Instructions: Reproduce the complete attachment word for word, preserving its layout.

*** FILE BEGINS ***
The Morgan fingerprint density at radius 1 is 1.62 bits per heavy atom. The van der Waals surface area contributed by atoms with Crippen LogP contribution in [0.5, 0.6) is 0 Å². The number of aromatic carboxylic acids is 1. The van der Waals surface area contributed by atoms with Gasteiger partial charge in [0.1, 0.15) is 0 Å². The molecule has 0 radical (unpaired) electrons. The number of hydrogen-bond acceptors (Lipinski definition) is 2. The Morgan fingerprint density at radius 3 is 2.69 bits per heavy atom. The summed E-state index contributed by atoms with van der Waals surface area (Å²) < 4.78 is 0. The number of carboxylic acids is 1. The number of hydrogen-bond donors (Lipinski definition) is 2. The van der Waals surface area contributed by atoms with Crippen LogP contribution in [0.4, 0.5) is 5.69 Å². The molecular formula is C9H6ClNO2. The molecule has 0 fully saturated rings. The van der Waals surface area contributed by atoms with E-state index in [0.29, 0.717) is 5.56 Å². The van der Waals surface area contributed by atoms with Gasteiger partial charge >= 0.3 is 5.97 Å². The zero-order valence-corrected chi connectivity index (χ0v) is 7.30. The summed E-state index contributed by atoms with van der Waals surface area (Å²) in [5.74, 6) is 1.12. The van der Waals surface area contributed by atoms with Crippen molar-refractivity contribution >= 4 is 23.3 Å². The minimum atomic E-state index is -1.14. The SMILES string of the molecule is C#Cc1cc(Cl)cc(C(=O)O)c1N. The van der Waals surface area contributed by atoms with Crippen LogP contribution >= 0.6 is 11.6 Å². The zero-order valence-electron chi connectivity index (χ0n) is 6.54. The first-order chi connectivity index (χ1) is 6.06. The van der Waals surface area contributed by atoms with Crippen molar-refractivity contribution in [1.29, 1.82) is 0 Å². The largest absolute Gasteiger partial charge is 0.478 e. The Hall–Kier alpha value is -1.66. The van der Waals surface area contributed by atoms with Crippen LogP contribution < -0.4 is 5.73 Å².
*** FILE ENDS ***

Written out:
The Morgan fingerprint density at radius 1 is 1.62 bits per heavy atom. The van der Waals surface area contributed by atoms with Crippen LogP contribution in [0.5, 0.6) is 0 Å². The number of aromatic carboxylic acids is 1. The van der Waals surface area contributed by atoms with Gasteiger partial charge in [0.1, 0.15) is 0 Å². The molecule has 0 radical (unpaired) electrons. The number of hydrogen-bond acceptors (Lipinski definition) is 2. The Morgan fingerprint density at radius 3 is 2.69 bits per heavy atom. The summed E-state index contributed by atoms with van der Waals surface area (Å²) < 4.78 is 0. The number of carboxylic acids is 1. The number of hydrogen-bond donors (Lipinski definition) is 2. The van der Waals surface area contributed by atoms with Crippen LogP contribution in [0.4, 0.5) is 5.69 Å². The molecular formula is C9H6ClNO2. The molecule has 0 fully saturated rings. The van der Waals surface area contributed by atoms with E-state index in [0.29, 0.717) is 5.56 Å². The van der Waals surface area contributed by atoms with Gasteiger partial charge >= 0.3 is 5.97 Å². The zero-order valence-corrected chi connectivity index (χ0v) is 7.30. The summed E-state index contributed by atoms with van der Waals surface area (Å²) in [5.74, 6) is 1.12. The van der Waals surface area contributed by atoms with Crippen molar-refractivity contribution >= 4 is 23.3 Å². The minimum atomic E-state index is -1.14. The SMILES string of the molecule is C#Cc1cc(Cl)cc(C(=O)O)c1N. The van der Waals surface area contributed by atoms with Crippen LogP contribution >= 0.6 is 11.6 Å². The zero-order valence-electron chi connectivity index (χ0n) is 6.54. The first-order chi connectivity index (χ1) is 6.06. The van der Waals surface area contributed by atoms with Crippen molar-refractivity contribution in [1.29, 1.82) is 0 Å². The largest absolute Gasteiger partial charge is 0.478 e. The Hall–Kier alpha value is -1.66. The van der Waals surface area contributed by atoms with Crippen LogP contribution < -0.4 is 5.73 Å².